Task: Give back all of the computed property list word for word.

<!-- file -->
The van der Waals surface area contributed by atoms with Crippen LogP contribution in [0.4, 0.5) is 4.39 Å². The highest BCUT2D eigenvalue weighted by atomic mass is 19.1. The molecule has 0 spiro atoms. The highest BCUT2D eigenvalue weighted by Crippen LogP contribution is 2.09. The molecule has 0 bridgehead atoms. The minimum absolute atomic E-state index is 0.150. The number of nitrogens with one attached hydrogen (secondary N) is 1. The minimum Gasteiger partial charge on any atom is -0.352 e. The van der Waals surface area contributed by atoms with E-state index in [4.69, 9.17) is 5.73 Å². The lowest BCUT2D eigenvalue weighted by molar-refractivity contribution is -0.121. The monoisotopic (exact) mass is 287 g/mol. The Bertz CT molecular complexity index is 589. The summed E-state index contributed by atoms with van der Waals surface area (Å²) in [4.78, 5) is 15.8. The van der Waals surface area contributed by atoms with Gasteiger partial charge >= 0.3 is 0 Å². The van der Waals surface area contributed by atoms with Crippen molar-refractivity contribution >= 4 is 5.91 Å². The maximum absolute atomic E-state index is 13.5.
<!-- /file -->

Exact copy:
The van der Waals surface area contributed by atoms with Crippen LogP contribution in [0.4, 0.5) is 4.39 Å². The highest BCUT2D eigenvalue weighted by atomic mass is 19.1. The molecule has 0 spiro atoms. The highest BCUT2D eigenvalue weighted by Crippen LogP contribution is 2.09. The molecule has 0 bridgehead atoms. The minimum absolute atomic E-state index is 0.150. The number of nitrogens with one attached hydrogen (secondary N) is 1. The minimum Gasteiger partial charge on any atom is -0.352 e. The van der Waals surface area contributed by atoms with E-state index in [4.69, 9.17) is 5.73 Å². The lowest BCUT2D eigenvalue weighted by molar-refractivity contribution is -0.121. The monoisotopic (exact) mass is 287 g/mol. The Bertz CT molecular complexity index is 589. The summed E-state index contributed by atoms with van der Waals surface area (Å²) in [4.78, 5) is 15.8. The van der Waals surface area contributed by atoms with Gasteiger partial charge >= 0.3 is 0 Å². The van der Waals surface area contributed by atoms with Crippen molar-refractivity contribution >= 4 is 5.91 Å². The maximum absolute atomic E-state index is 13.5.